Meghan Markle using sabbatical to make her charity project 'biggest philanthropic project in the world'

Victoria Ward
The Duchess of Sussex is working on the US launch of the Sussex Royal Foundation - Getty Images

The Duchess of Sussex is using her six-week sabbatical from royal duties to plot the US launch of the Sussex Royal Foundation alongside her former Hollywood PR, it has emerged.

She is said to be in “work mode” and determined that the foundation, which will be launched in the New Year, will be one of the biggest and most successful philanthropic organisations in the world.

The Duchess is hoping to capitalise on Los Angeles connections forged during her former showbusiness career to harness a massive fundraising drive.

Sources confirmed that she had met with Keleigh Thomas Morgan, her former publicist and a partner at Sunshine Sachs, a celebrity PR firm in recent weeks whilst in the US with the Duke, their son Archie and her mother, Doria Ragland.

She is said to be “taking the reins” on the forthcoming foundation launch and insisting on maintaining complete creative control.

A source said: “This is a mission that Meghan has been on for a long time.

“Even in her younger years in Hollywood, she wanted to work towards creating an international charity changing lives.

“Now that she has the platform and profile of being a British royal she can truly build this plan.

“She sees this foundation as one of the key factors in creating a legacy as a new royal and Harry is right behind her.

“While Harry and Meghan are technically on rest, she is not the type of woman who likes doing nothing; so this break actually could be seen by some as very fortuitous.”

Ms Thomas Morgan worked with the Duchess when she starred in the American legal drama Suits, and was a guest at her wedding last May.

She is said to have been a “huge help” in turning the Duchess’s vision into reality, using her networking skills to help build relationships and business connections.

Sources confirmed the Duchess had met with her former publicist Keleigh Thomas Morgan Credit: GETTY IMAGES

Meanwhile, the Duchess is working to establish links with celebrity friends and supporters, who might be expected to include high profile stars such as Oprah Winfrey and George and Amal Clooney.

The source added: “What is most interesting is that Meghan feels that while the charity will be a worldwide venture, she sees Hollywood and American business circles as key to fundraising.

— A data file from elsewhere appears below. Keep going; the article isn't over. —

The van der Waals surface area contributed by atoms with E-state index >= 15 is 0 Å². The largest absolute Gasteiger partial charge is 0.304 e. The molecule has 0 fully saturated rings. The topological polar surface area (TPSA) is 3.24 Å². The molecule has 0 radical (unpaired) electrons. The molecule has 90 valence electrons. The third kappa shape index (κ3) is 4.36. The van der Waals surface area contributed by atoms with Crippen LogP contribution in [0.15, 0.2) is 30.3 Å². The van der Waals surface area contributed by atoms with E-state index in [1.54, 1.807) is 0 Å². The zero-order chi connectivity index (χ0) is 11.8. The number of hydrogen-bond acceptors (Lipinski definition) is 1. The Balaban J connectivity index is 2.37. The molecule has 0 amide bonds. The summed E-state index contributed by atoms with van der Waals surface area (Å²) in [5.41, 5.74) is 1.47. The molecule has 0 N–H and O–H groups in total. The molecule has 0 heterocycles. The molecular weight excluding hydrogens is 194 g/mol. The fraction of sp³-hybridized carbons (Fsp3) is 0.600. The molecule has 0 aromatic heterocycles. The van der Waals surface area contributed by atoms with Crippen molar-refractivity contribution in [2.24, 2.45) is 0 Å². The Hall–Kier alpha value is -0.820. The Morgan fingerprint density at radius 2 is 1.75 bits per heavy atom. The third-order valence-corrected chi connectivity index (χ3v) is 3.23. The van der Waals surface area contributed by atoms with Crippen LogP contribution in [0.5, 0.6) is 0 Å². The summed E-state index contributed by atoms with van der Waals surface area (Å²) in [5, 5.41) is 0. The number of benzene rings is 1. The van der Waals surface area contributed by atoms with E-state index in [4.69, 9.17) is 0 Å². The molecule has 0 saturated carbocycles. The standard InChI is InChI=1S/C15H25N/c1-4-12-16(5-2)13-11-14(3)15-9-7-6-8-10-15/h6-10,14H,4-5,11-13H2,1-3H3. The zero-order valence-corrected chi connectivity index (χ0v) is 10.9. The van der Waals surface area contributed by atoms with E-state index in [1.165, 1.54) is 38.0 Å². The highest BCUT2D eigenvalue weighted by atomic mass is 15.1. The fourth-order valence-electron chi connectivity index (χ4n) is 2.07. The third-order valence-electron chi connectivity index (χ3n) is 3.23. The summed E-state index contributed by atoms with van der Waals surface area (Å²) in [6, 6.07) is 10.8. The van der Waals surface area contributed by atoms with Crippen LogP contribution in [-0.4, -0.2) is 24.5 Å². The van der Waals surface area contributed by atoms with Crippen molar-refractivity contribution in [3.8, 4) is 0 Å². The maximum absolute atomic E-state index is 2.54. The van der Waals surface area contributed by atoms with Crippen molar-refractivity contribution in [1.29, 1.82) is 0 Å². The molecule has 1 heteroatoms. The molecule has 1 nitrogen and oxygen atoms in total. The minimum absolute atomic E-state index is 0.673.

“Meghan feels that focusing on fundraising stateside will bring in tens of millions of dollars quickly.”

Buckingham Palace has made no secret of the fact that Sunshine Sachs is working with the Sussexes on their new fundraising initiative and is being paid for “privately”.

The PR consultants, who have reportedly worked with Harvey Weinstein and the Michael Jackson estate, will be involved in the US launch of Travelyst next year, which will also fall under the Sussex Royal umbrella.

The Foundation was established was set up after the couple broke away from the Royal Foundation, the Duke and Duchess of Cambridge's charitable vehicle established by Prince William and Prince Harry in 2009.

Meanwhile, Tom Bradby, the ITV newsreader who interviewed the Sussexes during their recent tour of southern Africa, has revealed that he tried to educate the Duchess about Britain’s complex relationship with its royals.

"Sometimes you try and explain to people not from this country our relationship with the monarchy,” he told the BBC Radio 4 podcast Fortunately... With Fi And Jane.

“I remember trying to explain it to Meghan a long time ago.It was one of the first times I met her. I was like: ‘Good luck with that one.’

“You're trying to explain the way, for so many people, our view of our country and who we are is to some extent tied up with the people on the balcony.

“It’s a very difficult relationship to explain.”

Bradby’s documentary, broadcast in October, generated huge publicity after both the Duke and the Duchess described their struggles with life in the public eye, raising concerns about their mental health.

The journalist, who is a long-time friend of the Duke and attended the couple's wedding, said of the programme: "Funnily enough I wouldn't want to do it very often.

“I needed to go and have a long lie down after it because the psychological complexities is a bit tricky.”